Outcome
measure
Comparison Period Sample Intervention
mean
Comparison
mean
Significant? Improvement
    index
Evidence
tier

Scoring 3 or greater on the AP Math or Science exam

Career Academies vs. Business as usual

-1 Years

Full sample;
469 students

30.40

28.00

No

--
More Outcomes
Show Supplemental Findings

Scoring 3 or greater on the AP Math or Science exam

Career Academies vs. Business as usual

0 Days

Low-performing students ;
156 students

10.90

14.00

No

--
General Literacy Achievement outcomes—Indeterminate effects found
Outcome
measure
Comparison Period Sample Intervention
mean
Comparison
mean
Significant? Improvement
    index
Evidence
tier

ACT Reading score

Career Academies vs. Business as usual

-1 Years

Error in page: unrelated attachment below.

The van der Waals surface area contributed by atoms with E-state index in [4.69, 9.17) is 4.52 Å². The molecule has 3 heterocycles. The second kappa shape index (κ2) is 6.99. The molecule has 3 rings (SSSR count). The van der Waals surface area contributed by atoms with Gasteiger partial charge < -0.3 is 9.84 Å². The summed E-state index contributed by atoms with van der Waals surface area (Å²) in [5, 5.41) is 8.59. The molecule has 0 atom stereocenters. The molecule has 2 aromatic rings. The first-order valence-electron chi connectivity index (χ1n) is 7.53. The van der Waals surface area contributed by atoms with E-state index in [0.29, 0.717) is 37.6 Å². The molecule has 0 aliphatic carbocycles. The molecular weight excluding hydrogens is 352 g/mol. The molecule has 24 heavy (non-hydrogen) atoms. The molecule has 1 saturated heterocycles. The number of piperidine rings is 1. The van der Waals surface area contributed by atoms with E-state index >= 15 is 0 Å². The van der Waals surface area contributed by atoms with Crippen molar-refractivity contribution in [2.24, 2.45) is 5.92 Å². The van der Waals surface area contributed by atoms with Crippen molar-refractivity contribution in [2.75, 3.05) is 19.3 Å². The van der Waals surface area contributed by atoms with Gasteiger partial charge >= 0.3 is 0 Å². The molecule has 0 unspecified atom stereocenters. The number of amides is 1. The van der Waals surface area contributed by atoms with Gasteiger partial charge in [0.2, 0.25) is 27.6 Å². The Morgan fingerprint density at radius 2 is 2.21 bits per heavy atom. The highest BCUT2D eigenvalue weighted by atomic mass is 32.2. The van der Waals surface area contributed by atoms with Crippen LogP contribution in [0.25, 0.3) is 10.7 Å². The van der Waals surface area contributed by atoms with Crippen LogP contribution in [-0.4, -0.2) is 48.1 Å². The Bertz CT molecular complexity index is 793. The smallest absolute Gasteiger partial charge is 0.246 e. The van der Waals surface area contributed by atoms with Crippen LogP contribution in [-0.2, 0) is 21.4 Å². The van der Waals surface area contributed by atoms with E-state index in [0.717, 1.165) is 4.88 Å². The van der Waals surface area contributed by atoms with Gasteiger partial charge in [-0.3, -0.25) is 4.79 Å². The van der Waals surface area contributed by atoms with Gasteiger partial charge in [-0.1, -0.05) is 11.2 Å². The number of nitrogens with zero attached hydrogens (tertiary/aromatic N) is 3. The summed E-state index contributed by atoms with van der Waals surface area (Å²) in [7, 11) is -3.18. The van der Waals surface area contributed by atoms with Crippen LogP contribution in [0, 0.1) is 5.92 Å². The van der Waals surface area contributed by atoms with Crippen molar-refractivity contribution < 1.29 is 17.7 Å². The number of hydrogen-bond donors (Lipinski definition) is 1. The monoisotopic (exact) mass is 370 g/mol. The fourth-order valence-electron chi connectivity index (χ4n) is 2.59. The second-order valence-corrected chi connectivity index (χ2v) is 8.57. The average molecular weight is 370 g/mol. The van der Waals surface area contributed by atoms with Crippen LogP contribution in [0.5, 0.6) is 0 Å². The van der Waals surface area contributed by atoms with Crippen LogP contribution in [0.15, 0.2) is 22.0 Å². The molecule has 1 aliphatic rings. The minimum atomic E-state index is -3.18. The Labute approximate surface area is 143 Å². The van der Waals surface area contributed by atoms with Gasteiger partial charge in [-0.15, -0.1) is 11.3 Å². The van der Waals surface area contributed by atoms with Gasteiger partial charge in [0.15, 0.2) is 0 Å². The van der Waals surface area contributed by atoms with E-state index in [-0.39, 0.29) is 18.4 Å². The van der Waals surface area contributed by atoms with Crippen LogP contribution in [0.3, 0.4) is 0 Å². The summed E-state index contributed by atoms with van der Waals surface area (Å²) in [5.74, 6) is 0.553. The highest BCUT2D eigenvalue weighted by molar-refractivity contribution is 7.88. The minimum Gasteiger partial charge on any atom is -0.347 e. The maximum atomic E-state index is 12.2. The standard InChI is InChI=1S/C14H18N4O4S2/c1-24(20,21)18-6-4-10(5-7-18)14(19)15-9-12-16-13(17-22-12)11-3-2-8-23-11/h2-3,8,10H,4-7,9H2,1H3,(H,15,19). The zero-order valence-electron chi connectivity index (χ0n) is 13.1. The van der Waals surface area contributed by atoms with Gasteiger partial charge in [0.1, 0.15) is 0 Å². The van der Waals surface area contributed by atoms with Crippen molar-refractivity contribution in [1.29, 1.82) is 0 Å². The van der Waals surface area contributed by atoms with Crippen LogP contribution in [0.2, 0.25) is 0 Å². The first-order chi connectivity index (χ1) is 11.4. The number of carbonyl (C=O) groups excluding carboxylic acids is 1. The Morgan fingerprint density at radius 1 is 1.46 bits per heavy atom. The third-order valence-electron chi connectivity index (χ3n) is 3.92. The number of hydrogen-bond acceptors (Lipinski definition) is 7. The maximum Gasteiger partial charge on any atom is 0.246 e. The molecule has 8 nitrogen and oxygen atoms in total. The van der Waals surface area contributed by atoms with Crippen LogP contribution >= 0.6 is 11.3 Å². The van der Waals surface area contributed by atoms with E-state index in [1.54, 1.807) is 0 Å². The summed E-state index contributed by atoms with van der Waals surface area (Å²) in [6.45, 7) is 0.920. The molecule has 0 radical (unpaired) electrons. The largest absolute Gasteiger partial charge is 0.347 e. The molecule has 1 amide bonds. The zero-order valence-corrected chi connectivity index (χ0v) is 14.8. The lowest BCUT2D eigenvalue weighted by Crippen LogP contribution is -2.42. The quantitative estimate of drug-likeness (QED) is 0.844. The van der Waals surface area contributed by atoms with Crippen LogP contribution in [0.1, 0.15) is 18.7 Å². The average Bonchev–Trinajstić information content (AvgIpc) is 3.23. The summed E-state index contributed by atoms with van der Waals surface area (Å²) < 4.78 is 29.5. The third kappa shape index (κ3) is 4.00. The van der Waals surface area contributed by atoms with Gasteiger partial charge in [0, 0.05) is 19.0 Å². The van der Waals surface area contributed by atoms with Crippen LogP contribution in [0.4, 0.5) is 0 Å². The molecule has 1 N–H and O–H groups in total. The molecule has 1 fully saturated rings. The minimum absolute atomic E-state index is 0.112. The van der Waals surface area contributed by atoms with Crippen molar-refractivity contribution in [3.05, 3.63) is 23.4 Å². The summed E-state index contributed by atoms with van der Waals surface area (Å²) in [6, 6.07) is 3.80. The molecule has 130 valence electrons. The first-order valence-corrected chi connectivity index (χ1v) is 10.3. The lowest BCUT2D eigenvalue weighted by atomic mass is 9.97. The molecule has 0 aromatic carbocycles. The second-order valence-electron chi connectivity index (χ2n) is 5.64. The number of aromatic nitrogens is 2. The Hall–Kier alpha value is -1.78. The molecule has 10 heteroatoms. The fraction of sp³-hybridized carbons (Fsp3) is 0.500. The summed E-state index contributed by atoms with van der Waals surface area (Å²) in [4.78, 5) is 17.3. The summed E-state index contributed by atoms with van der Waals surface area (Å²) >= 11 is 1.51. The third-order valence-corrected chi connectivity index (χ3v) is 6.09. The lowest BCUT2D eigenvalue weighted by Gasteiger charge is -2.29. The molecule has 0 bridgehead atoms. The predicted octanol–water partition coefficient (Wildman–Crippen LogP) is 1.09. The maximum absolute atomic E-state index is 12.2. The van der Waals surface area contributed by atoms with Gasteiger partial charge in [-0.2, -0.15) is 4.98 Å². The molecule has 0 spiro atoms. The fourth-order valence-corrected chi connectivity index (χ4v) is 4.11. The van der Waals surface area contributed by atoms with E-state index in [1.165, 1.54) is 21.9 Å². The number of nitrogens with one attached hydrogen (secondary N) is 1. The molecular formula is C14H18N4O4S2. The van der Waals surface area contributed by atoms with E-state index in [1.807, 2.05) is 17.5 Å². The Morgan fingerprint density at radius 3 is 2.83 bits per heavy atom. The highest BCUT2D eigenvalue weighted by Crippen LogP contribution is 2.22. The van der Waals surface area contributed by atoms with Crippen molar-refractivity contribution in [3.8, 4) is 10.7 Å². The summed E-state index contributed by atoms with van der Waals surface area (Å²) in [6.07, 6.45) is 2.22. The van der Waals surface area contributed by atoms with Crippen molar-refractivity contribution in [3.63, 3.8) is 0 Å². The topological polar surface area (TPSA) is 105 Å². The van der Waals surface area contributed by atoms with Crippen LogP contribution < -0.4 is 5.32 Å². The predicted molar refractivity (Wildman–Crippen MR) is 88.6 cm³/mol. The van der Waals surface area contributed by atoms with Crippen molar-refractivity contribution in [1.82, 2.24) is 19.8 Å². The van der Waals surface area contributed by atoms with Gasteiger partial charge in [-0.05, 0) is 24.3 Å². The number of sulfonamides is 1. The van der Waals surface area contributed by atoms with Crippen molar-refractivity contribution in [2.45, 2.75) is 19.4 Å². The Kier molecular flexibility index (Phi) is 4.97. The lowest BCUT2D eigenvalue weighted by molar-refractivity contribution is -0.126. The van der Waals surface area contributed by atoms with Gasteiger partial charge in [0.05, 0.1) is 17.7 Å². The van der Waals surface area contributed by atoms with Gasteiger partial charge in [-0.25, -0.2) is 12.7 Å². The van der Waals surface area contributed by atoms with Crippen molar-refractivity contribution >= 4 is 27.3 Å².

Full sample;
423 students

24.49

24.17

No

--
More Outcomes
Show Supplemental Findings

ACT Reading score

Career Academies vs. Business as usual

-1 Years

Low-performing students;
137 students

21.33

19.96

No

--
General Mathematics Achievement outcomes—Indeterminate effects found
Outcome
measure
Comparison Period Sample Intervention
mean
Comparison
mean
Significant? Improvement
    index
Evidence
tier

ACT Mathematics score

Career Academies vs. Business as usual

-1 Years

Full sample;
423 students

25.79

25.95

No

--
More Outcomes
Show Supplemental Findings

ACT Mathematics score

Career Academies vs. Business as usual

-1 Years

Low-performing students;
137 students

21.82

21.72

No

--
High School Completion outcomes—Statistically significant positive effects found
Outcome
measure
Comparison Period Sample Intervention
mean
Comparison